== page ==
By Matt Tomsic
Published July 30, 2012
On Saturday, a 70-mph wind gust blew a post-Panamax container crane south on the S.C. State Ports Authority’s Wando Welch Terminal, where it struck the first of three smaller cranes and damaged all four.
The damage happened about 6:20 p.m. during Saturday’s thunderstorm, according to a news release from the ports authority, and the port reported the microburst to the National Weather Service in Charleston. The post-Panamax crane pinned the other three cranes to the dock, and all four cranes are damaged and stuck on the dock’s southern end. No operators were in the cranes, and no injuries were reported.
Shaw GBB, an engineering firm, will survey the cranes, which could take between one to three months to get operational again, and the cost could be covered by the ports authority’s insurance. The storm also damaged 74 containers, although 55 of them were empty.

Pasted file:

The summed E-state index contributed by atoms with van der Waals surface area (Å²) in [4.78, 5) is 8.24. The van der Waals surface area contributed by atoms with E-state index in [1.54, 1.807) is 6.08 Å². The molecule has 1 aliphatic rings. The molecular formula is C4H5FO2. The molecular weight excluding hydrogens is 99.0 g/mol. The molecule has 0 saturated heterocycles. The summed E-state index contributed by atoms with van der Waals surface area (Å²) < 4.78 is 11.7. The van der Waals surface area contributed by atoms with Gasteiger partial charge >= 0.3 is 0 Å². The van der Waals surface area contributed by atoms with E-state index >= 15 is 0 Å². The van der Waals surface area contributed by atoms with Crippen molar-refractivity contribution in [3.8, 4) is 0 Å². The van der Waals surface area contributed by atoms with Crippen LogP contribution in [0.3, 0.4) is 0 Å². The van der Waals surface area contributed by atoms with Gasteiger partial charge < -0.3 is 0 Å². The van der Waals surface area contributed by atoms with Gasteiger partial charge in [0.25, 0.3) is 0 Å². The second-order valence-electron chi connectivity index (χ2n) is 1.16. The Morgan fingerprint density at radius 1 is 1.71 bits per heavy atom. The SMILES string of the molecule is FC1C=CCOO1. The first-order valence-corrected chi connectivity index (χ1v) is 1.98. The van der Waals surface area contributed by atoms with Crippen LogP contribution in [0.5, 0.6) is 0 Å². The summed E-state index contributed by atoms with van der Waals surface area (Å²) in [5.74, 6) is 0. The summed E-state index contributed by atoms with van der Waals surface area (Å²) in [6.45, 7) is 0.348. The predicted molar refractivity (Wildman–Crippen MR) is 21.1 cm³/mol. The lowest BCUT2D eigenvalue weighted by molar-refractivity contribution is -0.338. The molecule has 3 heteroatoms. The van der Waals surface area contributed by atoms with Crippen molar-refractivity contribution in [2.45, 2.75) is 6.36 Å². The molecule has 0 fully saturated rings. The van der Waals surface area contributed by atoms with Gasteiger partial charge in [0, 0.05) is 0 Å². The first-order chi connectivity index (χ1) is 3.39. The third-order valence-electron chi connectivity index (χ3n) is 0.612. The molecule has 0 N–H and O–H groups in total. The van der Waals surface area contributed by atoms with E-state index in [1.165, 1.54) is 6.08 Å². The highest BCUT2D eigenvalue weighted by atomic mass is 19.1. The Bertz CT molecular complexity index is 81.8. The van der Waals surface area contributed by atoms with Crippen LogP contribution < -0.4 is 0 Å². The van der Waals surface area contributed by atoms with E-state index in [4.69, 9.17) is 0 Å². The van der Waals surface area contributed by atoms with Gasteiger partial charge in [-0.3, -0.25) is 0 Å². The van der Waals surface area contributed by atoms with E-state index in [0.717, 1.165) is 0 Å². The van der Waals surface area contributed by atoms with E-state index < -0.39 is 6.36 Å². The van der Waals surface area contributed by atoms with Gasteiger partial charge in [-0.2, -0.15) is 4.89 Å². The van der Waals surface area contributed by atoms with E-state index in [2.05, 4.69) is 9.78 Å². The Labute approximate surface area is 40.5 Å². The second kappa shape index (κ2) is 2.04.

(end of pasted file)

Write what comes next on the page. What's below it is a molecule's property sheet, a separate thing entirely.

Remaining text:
Thunderstorms cause microbursts, or downbursts, when an updraft of a thunderstorm rises, suspending an area of rain, said Blair Holloway, a meteorologist with the National Weather Service in Charleston. When the rain becomes heavy enough, it overwhelms the updraft, and the air and rain rushes to Earth, colliding with it and spreading along the Earth’s surface. Someone in a microburst would feel a gust of wind.
“It’s a pretty typical severe weather phenomenon for this area, especially during the summertime,” Holloway said. “It can produce winds that are quite strong.”
But most microbursts don’t cause damage, he said.
“It obviously would have been a stronger one to cause some degree of damage,” Holloway said, adding Charleston County was under a severe thunderstorm warning at the time of the microburst.